Nutrient Food Sources



The mineral iron plays a vital role in the transport of oxygen in blood.  It is also important for energy production and metabolism.  An iron deficiency leads to anaemia, low energy and restless leg syndrome.  Iron deficiency can occur in menstruating women, pregnancy and in the elderly (especially as hydrochloric acid levels in the stomach is important for iron absorption and with age levels of this acid decrease). 

There are two forms of dietary iron: haem iron (from animal sources), which is easily absorbed and non-haem iron (from plant sources), which is less easily absorbed.  Non-haem iron absorption is easily affected by other dietary factors.  Vitamin C enhances iron absorption, whereas tannin in tea, phytate and calcium decrease the absorption.  Where bodily iron levels are low, non-haem iron is even more difficult to absorb.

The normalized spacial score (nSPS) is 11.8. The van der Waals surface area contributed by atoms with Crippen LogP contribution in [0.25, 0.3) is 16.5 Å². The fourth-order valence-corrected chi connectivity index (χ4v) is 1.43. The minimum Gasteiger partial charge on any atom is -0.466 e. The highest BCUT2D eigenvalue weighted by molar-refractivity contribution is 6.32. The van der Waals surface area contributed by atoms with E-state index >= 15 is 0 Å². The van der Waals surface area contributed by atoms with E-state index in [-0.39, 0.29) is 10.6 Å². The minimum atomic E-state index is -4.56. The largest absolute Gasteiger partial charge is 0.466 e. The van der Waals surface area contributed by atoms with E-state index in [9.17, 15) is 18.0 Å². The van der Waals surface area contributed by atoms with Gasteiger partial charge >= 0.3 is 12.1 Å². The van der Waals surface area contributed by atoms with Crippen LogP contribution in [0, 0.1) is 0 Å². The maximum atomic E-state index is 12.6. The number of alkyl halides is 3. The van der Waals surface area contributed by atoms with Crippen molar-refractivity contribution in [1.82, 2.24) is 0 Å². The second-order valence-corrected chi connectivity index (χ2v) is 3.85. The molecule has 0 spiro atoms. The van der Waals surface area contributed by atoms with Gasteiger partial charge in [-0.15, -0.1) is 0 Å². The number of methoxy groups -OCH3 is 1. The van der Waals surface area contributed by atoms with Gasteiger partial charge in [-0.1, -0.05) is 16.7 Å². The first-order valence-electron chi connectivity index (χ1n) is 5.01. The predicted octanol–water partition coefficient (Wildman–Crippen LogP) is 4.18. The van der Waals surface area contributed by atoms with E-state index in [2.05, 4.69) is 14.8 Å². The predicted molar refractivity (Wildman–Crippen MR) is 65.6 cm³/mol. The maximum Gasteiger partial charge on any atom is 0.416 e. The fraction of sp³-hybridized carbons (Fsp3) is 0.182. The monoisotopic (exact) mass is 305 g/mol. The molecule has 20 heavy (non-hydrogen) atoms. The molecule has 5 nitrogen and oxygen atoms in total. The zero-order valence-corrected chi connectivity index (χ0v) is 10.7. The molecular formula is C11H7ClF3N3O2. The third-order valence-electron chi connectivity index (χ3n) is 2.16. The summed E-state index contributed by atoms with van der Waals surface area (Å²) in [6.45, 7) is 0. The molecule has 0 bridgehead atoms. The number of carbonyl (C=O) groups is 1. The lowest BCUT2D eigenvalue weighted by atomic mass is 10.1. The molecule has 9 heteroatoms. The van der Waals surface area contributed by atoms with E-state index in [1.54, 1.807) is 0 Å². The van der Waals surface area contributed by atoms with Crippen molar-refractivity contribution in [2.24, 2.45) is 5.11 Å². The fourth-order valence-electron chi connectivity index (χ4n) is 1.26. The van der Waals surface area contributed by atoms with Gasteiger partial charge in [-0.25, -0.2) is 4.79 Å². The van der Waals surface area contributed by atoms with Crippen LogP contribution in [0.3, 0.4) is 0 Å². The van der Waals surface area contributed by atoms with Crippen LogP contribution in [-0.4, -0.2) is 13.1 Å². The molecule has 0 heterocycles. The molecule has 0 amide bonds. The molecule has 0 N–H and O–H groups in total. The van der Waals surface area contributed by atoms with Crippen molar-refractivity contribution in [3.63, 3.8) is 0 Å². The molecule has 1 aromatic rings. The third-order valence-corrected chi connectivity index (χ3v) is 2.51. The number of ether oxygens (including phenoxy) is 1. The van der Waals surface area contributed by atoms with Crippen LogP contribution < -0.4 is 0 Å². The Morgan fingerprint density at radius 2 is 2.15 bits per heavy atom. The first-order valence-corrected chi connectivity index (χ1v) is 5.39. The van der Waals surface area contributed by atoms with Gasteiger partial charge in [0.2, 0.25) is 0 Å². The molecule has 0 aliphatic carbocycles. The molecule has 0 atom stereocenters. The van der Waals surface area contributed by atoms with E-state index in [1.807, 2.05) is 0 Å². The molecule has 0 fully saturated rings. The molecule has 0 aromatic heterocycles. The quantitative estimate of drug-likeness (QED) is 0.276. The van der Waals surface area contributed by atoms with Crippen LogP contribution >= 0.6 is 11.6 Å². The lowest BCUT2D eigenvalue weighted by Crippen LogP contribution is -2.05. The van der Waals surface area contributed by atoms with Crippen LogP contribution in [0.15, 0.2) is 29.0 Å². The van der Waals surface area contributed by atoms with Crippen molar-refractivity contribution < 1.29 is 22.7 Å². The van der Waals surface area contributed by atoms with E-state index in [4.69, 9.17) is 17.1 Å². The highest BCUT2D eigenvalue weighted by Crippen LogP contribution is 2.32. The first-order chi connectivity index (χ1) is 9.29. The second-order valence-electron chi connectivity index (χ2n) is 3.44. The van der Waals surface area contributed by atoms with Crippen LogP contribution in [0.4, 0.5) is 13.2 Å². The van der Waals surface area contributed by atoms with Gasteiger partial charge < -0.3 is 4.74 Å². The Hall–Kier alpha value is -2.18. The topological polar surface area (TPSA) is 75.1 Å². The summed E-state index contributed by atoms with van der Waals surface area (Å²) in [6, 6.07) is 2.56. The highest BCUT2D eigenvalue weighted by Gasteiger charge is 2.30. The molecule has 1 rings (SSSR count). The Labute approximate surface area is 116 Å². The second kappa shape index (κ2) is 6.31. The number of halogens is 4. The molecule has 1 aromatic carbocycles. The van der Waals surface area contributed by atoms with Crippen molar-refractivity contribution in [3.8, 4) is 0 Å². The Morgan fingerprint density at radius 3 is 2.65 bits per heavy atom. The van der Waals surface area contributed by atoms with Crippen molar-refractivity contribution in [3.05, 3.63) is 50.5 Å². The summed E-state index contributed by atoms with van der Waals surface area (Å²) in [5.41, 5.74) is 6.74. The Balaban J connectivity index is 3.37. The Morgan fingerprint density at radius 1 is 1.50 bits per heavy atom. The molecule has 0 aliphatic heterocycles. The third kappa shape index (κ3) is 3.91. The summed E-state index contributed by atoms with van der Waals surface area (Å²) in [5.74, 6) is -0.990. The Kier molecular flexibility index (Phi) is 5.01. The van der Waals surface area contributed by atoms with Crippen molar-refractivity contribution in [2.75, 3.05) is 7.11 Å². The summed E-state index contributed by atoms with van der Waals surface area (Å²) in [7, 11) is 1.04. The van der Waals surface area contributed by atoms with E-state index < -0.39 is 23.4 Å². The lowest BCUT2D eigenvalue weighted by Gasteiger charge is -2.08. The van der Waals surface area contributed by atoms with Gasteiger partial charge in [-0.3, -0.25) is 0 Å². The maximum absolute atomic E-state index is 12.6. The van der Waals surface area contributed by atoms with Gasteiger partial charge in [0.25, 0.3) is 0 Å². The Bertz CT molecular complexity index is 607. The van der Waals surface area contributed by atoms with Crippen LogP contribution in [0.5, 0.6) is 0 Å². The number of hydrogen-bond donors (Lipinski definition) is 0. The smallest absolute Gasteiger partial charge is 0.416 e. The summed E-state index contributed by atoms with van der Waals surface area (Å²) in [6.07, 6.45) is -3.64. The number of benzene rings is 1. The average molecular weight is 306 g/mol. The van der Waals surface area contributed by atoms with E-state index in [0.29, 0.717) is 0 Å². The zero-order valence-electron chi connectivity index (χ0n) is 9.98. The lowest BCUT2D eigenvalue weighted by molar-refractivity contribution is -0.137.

Food Sources of iron Amount (mg per 100g)
Anchovies 4.1
Almonds 3
Apricots, dried 3.4
Beef 3
Beetroot 1
Blackeye beans 1.9
Blackstrap molasses 16.1
Brazil nuts 2.5
Broccoli (raw) 1.7
Cashew nuts 6.2
Chickpeas 2.1
Chilli powder 14.3
Cinnamon, ground 38.1
Cockles 28
Curry powder 58.3
Duck (roasted) 2.7
Figs, dried 4.2
Garlic (raw) 1.9
Green peas (raw) 2.8
Hazel nuts 3.2
Kale 2
Kelp (sea vegetable) 100
Kidney, lamb 11
Kidney beans 2.5
Lentils 3.5
Liver, calf 12.2
Liver, chicken 11
Millet 6.8
Mint, fresh 9.5
Paprika 23.6
Parsley, fresh 7.7
Pepper, black 11.2
Pine nuts 6.5
Prunes, dried 2.6
Pumpkin seeds 11
Quinoa n/a
Raisins 3.8
Rosemary, dried 29.3
Sage 28
Sardines, canned 2.9
Sesame seeds 10.4
Soybeans 3
Spinach 1.6
Spring onions (raw) 1.9
Sultanas 2.2
Sunflower seeds 6.4
Thyme, dried, ground 123.6
Tofu 3.5
Venison 5.1
Watercress 2.2
Wheat bran 12.9
Wheat germ 8.5
Winkles 10


(n/a = figures not yet available)

Source:  McCance and Widdowson’s The Composition of Foods (6th Edition)